Kuwait: Charges against Musallam al-Barrak must be dropped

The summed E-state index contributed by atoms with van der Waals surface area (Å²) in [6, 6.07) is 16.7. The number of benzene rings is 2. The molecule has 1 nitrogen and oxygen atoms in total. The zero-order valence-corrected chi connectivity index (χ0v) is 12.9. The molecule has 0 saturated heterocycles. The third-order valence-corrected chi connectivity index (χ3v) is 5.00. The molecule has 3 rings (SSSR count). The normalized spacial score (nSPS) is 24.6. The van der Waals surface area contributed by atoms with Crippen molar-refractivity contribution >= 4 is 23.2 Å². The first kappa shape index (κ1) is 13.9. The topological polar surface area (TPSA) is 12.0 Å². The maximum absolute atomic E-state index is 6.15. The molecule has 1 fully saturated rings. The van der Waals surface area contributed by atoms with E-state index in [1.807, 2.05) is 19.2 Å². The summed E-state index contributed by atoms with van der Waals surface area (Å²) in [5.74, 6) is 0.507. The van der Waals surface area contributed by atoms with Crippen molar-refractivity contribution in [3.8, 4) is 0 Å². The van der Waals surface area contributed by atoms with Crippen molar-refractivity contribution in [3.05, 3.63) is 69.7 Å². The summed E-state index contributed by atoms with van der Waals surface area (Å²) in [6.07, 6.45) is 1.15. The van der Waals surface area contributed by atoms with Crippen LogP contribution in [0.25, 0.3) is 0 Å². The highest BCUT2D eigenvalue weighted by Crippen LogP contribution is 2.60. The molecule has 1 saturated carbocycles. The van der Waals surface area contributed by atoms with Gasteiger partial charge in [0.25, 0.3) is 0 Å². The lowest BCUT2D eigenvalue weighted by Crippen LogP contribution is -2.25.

The Kuwaiti authorities must drop charges against Musallam al-Barrak, who faces prosecution purely for peacefully exercising his right to freedom of expression with remarks he made that have been deemed to undermine the Amir of Kuwait, Sheikh Sabah Al-Ahmad Al-Jaber Al Sabah, Amnesty International said.Al-Barrak was charged on Thursday with "undermining the status of the Amir", which could result in a prison sentence of up to five years, for making statements at a public demonstration on 15 October.The former parliamentarian was released after spending four days in detention and making a heavy bail payment of 10,000 KD (US$35,500).“The arrest and prosecution of Musallam al-Barrak, on account of his peaceful criticism of Amir Sheikh Sabah Al-Ahmad Al-Jaber Al Sabah, is outrageous and is yet another manifestation of the increasing restrictions on freedom of expression and assembly in Kuwait,” said Ann Harrison, Deputy Director for Amnesty International’s Middle East and North Africa Programme.“He did not incite violence or hatred but was engaged purely in exercising his right to peaceful freedom of expression – the Kuwaiti authorities must drop the charges against him and against anyone else facing similar charges for peacefully expressing their views.”A number of protesters were arrested on Wednesday night during demonstrations against al-Barrak’s arrest and dozens of people, including children, were taken to hospital after inhaling teargas.Al-Barrak was arrested on 29 October following his appearance in the 15 October demonstration where he warned against the government’s proposal to amend the country’s electoral law and argued that Kuwait risked becoming an autocratic state.The government has called for a parliamentary election on 1 December. A registration process for candidates began on Wednesday 31 October.His arrest led to a protest by around 200 people the same day outside Kuwait’s Central Courthouse which was dispersed by police and security personnel.A further demonstration of more than 2,000 people on Wednesday 31 October, calling for al-Barrak’s release, was dispersed by security forces using tear gas and stun grenades (sound bombs), an eyewitness told Amnesty International. “The Kuwaiti authorities must ensure the people of Kuwait are free to peacefully express their opinions, including about the electoral law, the elections and the Amir. The security forces must abide by international policing standards and refrain from using unlawful force in response to peaceful demonstrations, requirements both under international law and Kuwait’s own constitutional provisions,” said Harrison.Peaceful demonstrators attackedOn 21 October, the Kuwaiti authorities invoked a 1979 ban on gatherings of more than 20 people in the Gulf state after peaceful demonstrators were attacked by riot police and political activists were forcibly dispersed by teargas and stun grenades (sound bombs) during mass protests in several sites in Kuwait City.Two days later, the authorities indicated they were overturning their decision after several states, including the USA, publicly called for them to exercise restraint and respect the right to peaceful assembly.But Interior Ministry officials have since reportedly said they will not tolerate demonstrations of more than 20 people anywhere other than Kuwait’s Erada Square.Another opposition figure, former MP Faisal Al Muslim, was summoned for questioning on Wednesday 31 October and accused of undermining the status of the Amir during a television interview he gave in August.He is the sixth former opposition MP to be summoned for questioning for making remarks concerning the Amir.Political tensions have risen in the Gulf state after the authorities dissolved parliament twice since June 2012, as well as the proposals to amend the country’s electoral law. The government’s increasing resort to unlawful use of force to police successive demonstrations, including those staged by members of the stateless Bidun community, has also come under criticism.